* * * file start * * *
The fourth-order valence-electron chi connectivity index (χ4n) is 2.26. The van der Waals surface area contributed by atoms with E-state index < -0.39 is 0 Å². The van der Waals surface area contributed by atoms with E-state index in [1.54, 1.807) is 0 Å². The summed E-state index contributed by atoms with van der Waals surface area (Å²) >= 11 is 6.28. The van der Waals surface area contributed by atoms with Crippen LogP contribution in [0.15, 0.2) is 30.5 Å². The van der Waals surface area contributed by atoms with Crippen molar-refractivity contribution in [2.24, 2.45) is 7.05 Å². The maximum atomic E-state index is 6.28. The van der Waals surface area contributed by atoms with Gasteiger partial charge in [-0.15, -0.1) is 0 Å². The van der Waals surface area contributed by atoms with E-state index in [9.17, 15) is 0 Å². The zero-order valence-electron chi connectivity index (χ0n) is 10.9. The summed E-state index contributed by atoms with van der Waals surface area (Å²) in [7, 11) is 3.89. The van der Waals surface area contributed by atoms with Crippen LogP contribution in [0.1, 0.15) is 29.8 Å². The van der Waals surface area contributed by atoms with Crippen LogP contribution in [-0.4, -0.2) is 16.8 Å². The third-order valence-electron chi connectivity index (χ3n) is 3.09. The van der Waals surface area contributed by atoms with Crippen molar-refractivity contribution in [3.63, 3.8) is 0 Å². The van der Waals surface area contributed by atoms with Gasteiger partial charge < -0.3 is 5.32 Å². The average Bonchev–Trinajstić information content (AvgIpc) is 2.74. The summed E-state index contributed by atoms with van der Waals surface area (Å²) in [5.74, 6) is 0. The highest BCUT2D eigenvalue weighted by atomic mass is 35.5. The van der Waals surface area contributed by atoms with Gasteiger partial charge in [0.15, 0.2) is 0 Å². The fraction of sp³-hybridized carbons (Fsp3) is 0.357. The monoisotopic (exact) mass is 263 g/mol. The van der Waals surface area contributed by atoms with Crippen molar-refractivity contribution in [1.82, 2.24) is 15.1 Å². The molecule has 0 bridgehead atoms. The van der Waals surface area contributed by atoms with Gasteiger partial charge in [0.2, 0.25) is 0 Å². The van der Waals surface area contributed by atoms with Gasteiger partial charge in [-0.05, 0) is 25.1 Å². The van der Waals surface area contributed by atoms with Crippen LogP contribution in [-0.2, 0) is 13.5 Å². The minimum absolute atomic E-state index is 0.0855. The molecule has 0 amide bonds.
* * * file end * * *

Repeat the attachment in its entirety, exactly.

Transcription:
The fourth-order valence-electron chi connectivity index (χ4n) is 2.26. The van der Waals surface area contributed by atoms with E-state index < -0.39 is 0 Å². The van der Waals surface area contributed by atoms with E-state index in [1.54, 1.807) is 0 Å². The summed E-state index contributed by atoms with van der Waals surface area (Å²) >= 11 is 6.28. The van der Waals surface area contributed by atoms with Crippen LogP contribution in [0.15, 0.2) is 30.5 Å². The van der Waals surface area contributed by atoms with Crippen molar-refractivity contribution in [2.24, 2.45) is 7.05 Å². The maximum atomic E-state index is 6.28. The van der Waals surface area contributed by atoms with Gasteiger partial charge in [-0.15, -0.1) is 0 Å². The van der Waals surface area contributed by atoms with E-state index in [9.17, 15) is 0 Å². The zero-order valence-electron chi connectivity index (χ0n) is 10.9. The summed E-state index contributed by atoms with van der Waals surface area (Å²) in [7, 11) is 3.89. The van der Waals surface area contributed by atoms with Crippen LogP contribution in [0.1, 0.15) is 29.8 Å². The van der Waals surface area contributed by atoms with Crippen LogP contribution in [-0.4, -0.2) is 16.8 Å². The third-order valence-electron chi connectivity index (χ3n) is 3.09. The van der Waals surface area contributed by atoms with Crippen molar-refractivity contribution in [3.63, 3.8) is 0 Å². The van der Waals surface area contributed by atoms with Gasteiger partial charge < -0.3 is 5.32 Å². The average Bonchev–Trinajstić information content (AvgIpc) is 2.74. The summed E-state index contributed by atoms with van der Waals surface area (Å²) in [5.74, 6) is 0. The highest BCUT2D eigenvalue weighted by atomic mass is 35.5. The van der Waals surface area contributed by atoms with Gasteiger partial charge in [0.15, 0.2) is 0 Å². The fraction of sp³-hybridized carbons (Fsp3) is 0.357. The monoisotopic (exact) mass is 263 g/mol. The van der Waals surface area contributed by atoms with Crippen molar-refractivity contribution in [1.82, 2.24) is 15.1 Å². The molecule has 0 bridgehead atoms. The van der Waals surface area contributed by atoms with Gasteiger partial charge in [0.2, 0.25) is 0 Å². The van der Waals surface area contributed by atoms with Gasteiger partial charge in [-0.05, 0) is 25.1 Å². The van der Waals surface area contributed by atoms with Crippen LogP contribution in [-0.2, 0) is 13.5 Å². The minimum absolute atomic E-state index is 0.0855. The molecule has 0 amide bonds.